Last week, a Twitter alert from Steve Keifer, Vice President of Global Marketing at GXS made reference to a New York Times published article, China Confronts Mounting Piles of Unsold Goods (paid online subscription or free metered view). Supply Chain Matters also alerts Community members to this article because of the important implications to global supply chain sales and operations planning (S&OP) strategies in the coming months.
The Times article reports that a potentially severe inventory overhang is occurring across many of China’s manufacturing industries. According to the Times, the severity of this inventory problem has been apparently masked by the previous government reported data in order to prop up confidence in China’s economy. It cites situations where Chinese suppliers and end-item manufacturers have refused to cut back production while demand for goods has been steadily declining. Many cross-industry products are mentioned in the Times, and particular mention is made of the automotive sector, a known bellwether of a vibrant economy. It describes situations where auto dealers have run out of physical space to store unsold autos even as OEM manufacturers continue to insist on shipping product. Reinforcing evidence comes from the most recent HSBC Purchasing Managers’ Index (PMI) which indicates that China’s output dropped to a nine-month low in August, but also pointed to increased idle capacity and building inventory.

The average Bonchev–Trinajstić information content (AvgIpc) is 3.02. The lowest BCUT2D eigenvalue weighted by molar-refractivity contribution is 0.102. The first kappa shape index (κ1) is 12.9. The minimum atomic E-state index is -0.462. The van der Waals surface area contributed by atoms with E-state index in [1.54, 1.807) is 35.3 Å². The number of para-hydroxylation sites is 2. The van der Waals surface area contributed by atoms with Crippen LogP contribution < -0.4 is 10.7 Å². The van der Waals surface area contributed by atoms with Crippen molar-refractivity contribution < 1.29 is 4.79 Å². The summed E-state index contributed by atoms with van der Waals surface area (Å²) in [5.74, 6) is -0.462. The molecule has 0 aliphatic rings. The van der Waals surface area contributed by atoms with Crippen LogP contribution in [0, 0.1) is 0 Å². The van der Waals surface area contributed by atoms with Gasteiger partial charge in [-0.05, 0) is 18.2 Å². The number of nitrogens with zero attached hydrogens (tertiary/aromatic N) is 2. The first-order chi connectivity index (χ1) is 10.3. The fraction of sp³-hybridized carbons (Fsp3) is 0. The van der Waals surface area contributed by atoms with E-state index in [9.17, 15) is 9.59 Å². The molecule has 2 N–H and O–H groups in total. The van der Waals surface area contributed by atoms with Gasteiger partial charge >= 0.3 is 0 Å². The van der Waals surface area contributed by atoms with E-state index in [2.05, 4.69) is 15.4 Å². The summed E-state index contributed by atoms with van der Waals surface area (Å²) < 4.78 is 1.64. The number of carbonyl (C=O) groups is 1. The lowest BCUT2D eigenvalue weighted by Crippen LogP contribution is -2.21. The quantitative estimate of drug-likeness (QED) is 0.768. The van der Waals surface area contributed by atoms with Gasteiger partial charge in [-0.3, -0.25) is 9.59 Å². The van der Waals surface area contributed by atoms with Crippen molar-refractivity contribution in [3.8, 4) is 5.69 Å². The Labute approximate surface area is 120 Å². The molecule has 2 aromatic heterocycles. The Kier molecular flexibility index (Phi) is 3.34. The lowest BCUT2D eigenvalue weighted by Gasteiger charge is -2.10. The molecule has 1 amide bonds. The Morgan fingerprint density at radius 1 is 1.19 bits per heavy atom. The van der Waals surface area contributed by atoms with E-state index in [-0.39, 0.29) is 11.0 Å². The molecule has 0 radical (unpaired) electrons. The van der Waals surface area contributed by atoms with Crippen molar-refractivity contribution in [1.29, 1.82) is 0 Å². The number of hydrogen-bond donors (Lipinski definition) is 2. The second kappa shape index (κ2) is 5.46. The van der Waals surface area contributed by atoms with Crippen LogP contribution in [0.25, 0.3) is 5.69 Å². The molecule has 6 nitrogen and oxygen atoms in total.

This situation should be a concern for S&OP teams managing either their firm’s product demand fulfillment within China or outsourced activities involving suppliers, because it is an indication of an environment that currently will mask the real data to protect other interests. In our view, it also points to lack of fundamental supply chain inventory management and other principles that can only lead to more severe problems in the not too distant future. A glut of inventory and the consequent building of idle excess capacity across many industry sectors can often lead to desperate measures which harm the market. They further imply a harder landing for China’s economy, and that could well involve other supply chains.
Traditional business media has provided reminders of China’s previous hard landing of late 2008, when export orders collapsed and thousands of smaller factories were forced into bankruptcy. S&OP teams may recall that this situation led to a collapse of export orders into China as well as a scrambling to find alternative qualified suppliers. More importantly though, another major cutback of direct labor workers could provide a shock to China’s consumer markets.
Our advice to S&OP and supply chain planning teams is to pay much closer attention to the numbers and data coming from China. Closely monitor inventory data and push-back with any indication of irregularity or inconsistency. Augment data with on-the-ground observations and experienced insights. We all know that an inventory glut for one company is challenge enough, but when it involves many companies and many industries, it is a prelude to much broader implications not only to the China supply chain, but across global dimensions as well.